Ten Pitfalls of buying a short sale home - Part 1 of 2

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Industry Observer with Retired
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Ten Pitfalls of buying a short sale home - Part 1 of 2

I am working with a lot of buyers right now. Some of the best bargains on the market are short sales. Can they be a good deal? YES!

Might there be complications and pitfalls? YES!

I am often asked the following question: “I notice this is the best priced house on our list, but it is a short sale. What exactly does that mean?”

I am always happy to show and sell a short sale house, but there are some pitfalls that you need to be aware of.

1. The first pitfall of buying a short sale home?
The seller is getting no money at closing. Any transaction that is put together is contingent on the seller getting nothing at closing. Nothing. Zip. Nada.
Ten Pitfalls of buying a short sale home
How does this affect you as the buyer? Well, in our free market system, we are motivated to perform based on the financial reward at the end. When there is no financial reward, the motivation is low. In fact, the seller gets more benefit from staying in the home several months with no payment and no rent, then he will get from closing the sale and transferring title to you,.

2. The second pitfall of buying a short sale home?
The bank is in control of your purchase.

Remember the first point? The seller will get no money at closing. But they are the legal owner of the home. So they will sign as the seller on the purchase offer you make. The one who really decides whether your purchase goes to fruition or dies, is the bank. Why? Because the sale cannot close until they are paid off in full. And they will not be paid off by your offer. The funds you bring to closing are “short” of paying off the mortgage. So the bank has to decide whether to let the sale close, and agree to take less than full value for the mortgage.
Ten Pitfalls of buying a short sale home
3. The third pitfall of buying a short sale home?
The bank is making a decision.

They do not have your best interests in mind. They only have their own best interests in mind. Their decision has little to do with the offer you are making, and little to do with the seller. Their decision is simply this - “Will we lose less money by accepting this short sale offer, or will we lose less money by taking the property back in foreclosure?”

4. The fourth pitfall of buying a short sale home?
A short sale has a long closing.

Banks have been set up very well for making loans, and collecting and tracking payments. They were not at all set up for the exercise of determining how much money they are willing to lose on a particular loan. They got overwhelmed with a demand they were not at all prepared for. No staff, no infrastructure, no systems in place. Who makes the decision of how much exactly they are willing to lose? How do they decide if the offer they have is a market priced offer? The chaos is beginning to get better over time but this is new for everybody.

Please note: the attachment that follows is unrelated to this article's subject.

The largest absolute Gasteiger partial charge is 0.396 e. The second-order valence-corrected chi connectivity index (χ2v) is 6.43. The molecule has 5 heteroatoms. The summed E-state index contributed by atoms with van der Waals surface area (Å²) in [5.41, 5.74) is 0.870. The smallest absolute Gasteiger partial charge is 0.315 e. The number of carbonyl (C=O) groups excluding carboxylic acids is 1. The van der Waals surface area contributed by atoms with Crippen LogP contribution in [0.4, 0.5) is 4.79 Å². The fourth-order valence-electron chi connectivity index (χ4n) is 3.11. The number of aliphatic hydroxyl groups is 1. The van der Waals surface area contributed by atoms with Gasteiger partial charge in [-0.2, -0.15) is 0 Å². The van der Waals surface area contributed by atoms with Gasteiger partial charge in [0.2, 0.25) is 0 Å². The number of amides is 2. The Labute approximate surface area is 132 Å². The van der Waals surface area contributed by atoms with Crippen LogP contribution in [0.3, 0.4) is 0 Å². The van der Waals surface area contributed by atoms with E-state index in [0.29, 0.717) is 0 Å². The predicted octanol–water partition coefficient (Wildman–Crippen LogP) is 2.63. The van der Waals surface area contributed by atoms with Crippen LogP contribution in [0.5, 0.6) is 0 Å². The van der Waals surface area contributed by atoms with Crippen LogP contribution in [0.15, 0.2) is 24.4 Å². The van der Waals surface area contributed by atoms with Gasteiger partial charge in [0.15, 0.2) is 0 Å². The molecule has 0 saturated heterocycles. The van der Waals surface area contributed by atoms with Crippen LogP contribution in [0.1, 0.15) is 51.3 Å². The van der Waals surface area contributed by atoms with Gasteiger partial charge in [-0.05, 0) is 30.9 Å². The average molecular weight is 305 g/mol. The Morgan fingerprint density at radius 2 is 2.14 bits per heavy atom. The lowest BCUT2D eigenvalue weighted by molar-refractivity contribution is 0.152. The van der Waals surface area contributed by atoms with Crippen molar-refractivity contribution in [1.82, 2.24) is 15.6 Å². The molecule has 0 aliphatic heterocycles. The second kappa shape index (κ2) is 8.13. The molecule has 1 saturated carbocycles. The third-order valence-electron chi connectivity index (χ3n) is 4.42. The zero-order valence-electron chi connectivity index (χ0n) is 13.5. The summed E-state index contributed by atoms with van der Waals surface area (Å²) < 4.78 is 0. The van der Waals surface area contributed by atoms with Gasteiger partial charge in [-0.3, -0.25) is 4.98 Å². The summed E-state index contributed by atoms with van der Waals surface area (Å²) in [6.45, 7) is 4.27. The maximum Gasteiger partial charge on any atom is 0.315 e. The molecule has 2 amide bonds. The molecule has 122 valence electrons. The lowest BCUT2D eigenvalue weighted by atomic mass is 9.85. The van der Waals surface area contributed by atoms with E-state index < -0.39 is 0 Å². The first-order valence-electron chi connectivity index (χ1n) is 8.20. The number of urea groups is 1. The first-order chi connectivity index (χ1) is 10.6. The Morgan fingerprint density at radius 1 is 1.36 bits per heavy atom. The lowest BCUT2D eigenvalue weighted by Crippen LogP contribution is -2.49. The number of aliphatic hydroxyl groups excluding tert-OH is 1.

Ten Pitfalls of buying a short sale home
5. The fifth pitfall of buying a short sale home?
The seller is the legal owner of the home, but is not the primary one making the decision.

This is part of what makes short sales so complicated. The seller still owns the home. They alone have the legal right to decide if to sell the home or not. Once they have decided to sell the home, they alone have the legal right to accept your offer and make a legal contract to sell. However, in a short sale, after the seller has signed, the bank then gets to decide if the sale will go to closing or not. You as the buyer have no input into that decision.

So your fate - your future - is decided somewhere in Colorado (or some other state) by people you will never meet. Is this to be your new home? Can you really get it as cheaply as the contract says? Should you start packing to move? Should you enroll your kids in the school district?

I would invite you to read part 2.

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Re-Blogged 1 time:

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  1. Gabe Sanders 11/21/2010 11:43 PM
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Rainmaker
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Ron Marshall
Marshall Enterprises - Saint Michael, MN
Birdhouse Builder Extraordinaire

Very interesting, Phil.  I will pass this one along to some of my realtor friends.  And, look forward to Part 2.

Nov 21, 2010 11:05 PM #1
Rainmaker
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Phil Leng
Retired - Kirkland, WA
Phil Leng - Retired

Thank you Ron

Phil

Nov 22, 2010 08:57 PM #2
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Phil Leng

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